In Memory Of...

Major Matthew Bacon

of the Intelligence Corps
Info

Major Matthew Bacon – 01/08/1971 – 11/09/2005


Matthew was just 34 when he was murdered in Basra, Iraq. He had only completed five weeks of a six month posting. He was just reaching his full potential and had everything to live for. His life was full of happiness. It was one of his trademarks that whatever the situation, whatever the hardship, you would always find a smiling Matthew. He never let anything get him down.


He began his military life at just 17 as a Junior Leader passing out into the Army Air Corps. Seven years later, having seen service in the first Gulf War, Northern Ireland and the Former Yugoslavia, he was selected to enter RMA Sandhurst. In 1997 he was commissioned in to the Intelligence Corps and six years later he had risen to the rank of Major.


For Matthew life was for living and there was not a moment to lose in doing so. Relaxation to Matthew was either hurling himself down a piste on a snowboard at breakneck speed, scuba diving with sharks or skydiving. But he was also a useful boxer, a triathlon competitor and a mountaineer and rock climber. And in between times he could be persuaded to play rugby and football when he was not studying for an Open University degree in law.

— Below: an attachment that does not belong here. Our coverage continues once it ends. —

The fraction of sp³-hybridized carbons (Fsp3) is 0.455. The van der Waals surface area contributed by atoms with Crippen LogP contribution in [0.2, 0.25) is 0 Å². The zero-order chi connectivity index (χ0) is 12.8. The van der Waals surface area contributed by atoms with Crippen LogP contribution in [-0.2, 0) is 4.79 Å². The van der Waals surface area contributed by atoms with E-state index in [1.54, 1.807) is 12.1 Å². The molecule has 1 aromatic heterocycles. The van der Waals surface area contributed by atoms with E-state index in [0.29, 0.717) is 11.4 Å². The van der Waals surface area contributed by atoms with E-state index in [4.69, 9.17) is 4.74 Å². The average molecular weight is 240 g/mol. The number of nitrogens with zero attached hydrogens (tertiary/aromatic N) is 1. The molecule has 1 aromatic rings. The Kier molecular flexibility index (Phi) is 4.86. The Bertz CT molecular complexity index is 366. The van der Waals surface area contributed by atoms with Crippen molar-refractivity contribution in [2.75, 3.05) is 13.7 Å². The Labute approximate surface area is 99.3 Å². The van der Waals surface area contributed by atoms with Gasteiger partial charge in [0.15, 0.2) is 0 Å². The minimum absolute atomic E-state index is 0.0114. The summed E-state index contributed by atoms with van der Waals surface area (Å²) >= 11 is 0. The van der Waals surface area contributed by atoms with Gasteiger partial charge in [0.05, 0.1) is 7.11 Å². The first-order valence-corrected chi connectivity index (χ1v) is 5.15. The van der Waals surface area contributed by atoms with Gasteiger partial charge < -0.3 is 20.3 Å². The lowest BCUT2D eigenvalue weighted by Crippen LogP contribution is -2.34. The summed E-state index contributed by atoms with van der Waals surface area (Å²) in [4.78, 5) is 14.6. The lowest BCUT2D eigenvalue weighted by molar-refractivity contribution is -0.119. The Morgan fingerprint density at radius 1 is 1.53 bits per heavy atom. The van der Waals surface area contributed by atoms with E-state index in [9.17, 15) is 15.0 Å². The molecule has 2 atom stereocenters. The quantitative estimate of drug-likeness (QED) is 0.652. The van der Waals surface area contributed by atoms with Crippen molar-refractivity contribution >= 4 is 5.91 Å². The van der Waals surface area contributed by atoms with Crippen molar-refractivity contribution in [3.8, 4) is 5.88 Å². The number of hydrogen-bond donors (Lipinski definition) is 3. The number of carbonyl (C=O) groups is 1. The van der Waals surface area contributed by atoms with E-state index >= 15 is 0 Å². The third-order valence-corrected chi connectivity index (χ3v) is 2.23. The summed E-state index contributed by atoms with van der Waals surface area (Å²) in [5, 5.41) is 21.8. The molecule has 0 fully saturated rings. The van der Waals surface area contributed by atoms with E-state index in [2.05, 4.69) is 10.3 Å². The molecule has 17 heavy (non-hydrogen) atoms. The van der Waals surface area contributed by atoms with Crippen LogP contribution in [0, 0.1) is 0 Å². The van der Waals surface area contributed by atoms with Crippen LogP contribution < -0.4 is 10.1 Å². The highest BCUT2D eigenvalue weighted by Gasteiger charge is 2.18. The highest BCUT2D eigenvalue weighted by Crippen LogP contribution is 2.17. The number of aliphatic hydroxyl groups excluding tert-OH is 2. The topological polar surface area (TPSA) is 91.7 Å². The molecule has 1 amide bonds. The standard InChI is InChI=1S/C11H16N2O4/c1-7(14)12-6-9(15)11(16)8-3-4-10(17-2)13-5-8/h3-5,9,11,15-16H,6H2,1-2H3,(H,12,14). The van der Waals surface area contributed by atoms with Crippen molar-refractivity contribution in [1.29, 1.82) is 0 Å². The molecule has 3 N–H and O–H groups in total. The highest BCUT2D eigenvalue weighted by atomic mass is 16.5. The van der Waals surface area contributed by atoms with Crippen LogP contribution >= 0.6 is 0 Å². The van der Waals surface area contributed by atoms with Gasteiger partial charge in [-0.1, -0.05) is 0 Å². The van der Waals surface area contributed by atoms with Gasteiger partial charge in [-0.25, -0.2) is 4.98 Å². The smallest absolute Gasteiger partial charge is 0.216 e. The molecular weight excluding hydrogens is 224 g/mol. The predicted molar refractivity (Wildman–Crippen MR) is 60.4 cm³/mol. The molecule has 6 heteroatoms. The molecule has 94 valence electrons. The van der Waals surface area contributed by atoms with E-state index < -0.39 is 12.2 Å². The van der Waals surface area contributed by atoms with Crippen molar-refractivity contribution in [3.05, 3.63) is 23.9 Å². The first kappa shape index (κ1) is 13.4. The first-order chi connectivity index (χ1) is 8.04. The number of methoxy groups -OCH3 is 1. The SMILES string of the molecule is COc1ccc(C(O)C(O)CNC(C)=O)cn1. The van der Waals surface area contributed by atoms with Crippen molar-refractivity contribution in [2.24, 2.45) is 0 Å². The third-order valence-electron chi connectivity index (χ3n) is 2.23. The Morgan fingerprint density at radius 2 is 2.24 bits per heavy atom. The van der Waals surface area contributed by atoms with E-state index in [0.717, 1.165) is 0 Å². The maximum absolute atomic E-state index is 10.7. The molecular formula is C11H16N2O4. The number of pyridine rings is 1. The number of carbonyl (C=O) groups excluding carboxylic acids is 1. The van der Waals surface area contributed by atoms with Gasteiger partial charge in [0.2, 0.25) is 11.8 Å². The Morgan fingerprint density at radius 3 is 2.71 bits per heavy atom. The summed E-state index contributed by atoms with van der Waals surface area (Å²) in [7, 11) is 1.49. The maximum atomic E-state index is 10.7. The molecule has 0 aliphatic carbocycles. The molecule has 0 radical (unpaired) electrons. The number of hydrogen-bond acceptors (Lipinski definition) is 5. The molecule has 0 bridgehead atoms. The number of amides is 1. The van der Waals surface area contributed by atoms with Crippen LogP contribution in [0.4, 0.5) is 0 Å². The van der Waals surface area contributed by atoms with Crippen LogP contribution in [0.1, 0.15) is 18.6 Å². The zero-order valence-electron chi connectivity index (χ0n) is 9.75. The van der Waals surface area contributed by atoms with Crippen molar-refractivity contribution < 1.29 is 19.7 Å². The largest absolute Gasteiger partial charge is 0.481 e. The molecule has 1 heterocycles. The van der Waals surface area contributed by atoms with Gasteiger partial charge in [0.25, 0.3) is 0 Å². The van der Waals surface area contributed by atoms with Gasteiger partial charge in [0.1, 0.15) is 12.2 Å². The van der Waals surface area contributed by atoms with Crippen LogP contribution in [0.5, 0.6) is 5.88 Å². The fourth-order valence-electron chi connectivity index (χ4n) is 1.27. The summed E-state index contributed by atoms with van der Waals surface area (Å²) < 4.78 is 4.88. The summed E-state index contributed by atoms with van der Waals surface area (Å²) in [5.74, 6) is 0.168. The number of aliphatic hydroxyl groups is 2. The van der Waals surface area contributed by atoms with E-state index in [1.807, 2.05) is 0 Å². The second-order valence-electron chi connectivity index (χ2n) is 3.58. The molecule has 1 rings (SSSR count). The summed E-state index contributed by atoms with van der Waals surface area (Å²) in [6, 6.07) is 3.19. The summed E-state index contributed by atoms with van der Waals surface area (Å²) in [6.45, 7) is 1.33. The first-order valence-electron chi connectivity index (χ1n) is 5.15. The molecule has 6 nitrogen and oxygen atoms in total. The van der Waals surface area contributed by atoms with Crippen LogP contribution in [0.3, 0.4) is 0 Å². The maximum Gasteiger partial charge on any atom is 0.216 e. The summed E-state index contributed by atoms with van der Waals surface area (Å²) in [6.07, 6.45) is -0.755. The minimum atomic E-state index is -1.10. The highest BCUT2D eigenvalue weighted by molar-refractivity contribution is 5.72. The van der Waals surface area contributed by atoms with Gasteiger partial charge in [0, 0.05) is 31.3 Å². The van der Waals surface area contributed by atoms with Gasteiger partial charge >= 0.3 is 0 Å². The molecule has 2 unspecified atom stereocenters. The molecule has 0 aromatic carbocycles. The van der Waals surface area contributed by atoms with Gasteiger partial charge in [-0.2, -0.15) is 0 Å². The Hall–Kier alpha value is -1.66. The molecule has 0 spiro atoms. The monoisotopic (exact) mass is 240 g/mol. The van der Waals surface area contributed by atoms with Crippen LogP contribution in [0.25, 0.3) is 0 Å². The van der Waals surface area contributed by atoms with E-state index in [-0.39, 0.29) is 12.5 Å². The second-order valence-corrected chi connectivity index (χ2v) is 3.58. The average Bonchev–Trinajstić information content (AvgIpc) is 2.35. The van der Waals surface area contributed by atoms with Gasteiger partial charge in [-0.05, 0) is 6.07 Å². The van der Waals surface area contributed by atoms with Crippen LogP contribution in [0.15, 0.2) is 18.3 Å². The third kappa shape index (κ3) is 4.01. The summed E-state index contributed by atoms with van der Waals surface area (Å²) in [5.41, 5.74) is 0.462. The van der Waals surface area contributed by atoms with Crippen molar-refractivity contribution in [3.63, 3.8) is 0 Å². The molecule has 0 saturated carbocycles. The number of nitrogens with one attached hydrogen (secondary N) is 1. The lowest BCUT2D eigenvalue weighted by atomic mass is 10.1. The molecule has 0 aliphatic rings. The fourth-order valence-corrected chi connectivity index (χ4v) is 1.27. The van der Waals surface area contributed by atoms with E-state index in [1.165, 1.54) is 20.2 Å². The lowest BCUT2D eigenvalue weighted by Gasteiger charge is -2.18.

Soldiering was his life and the men and women he soldiered with were all important to him. He was known as a “soldier’s soldier”. His enthusiasm was unquenchable and his concern for the wellbeing of those who worked with him was paramount.


Matthew was killed by a roadside bomb whilst travelling from Basra Palace to Basra airbase as a passenger in the rear of the leading Landrover “snatch” of a two vehicle convoy just after 11am on Sunday, 11th September 2005. The bomb was triggered by passive infra red for which there is no known counter measure. Three other soldiers were also severely wounded. He was the 95th soldier to die in Iraq since the commencement of the war on 20th March 2003 and the 8th to be killed by the use of passive infra red. The real tragedy is that he had been booked to go on the regular helicopter flight between those two places. If it were not for the breakdown because of a fault with the hydraulic systems of the Merlin helicopter that was due to collect him and 20 others from Basra Palace at 7am that morning he would be alive today.


To us, his parents, his brother and his soul mate he was truly a hero. We cannot imagine how life can go on without him.


 


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It was a pleasure to of known you

Paul Avent

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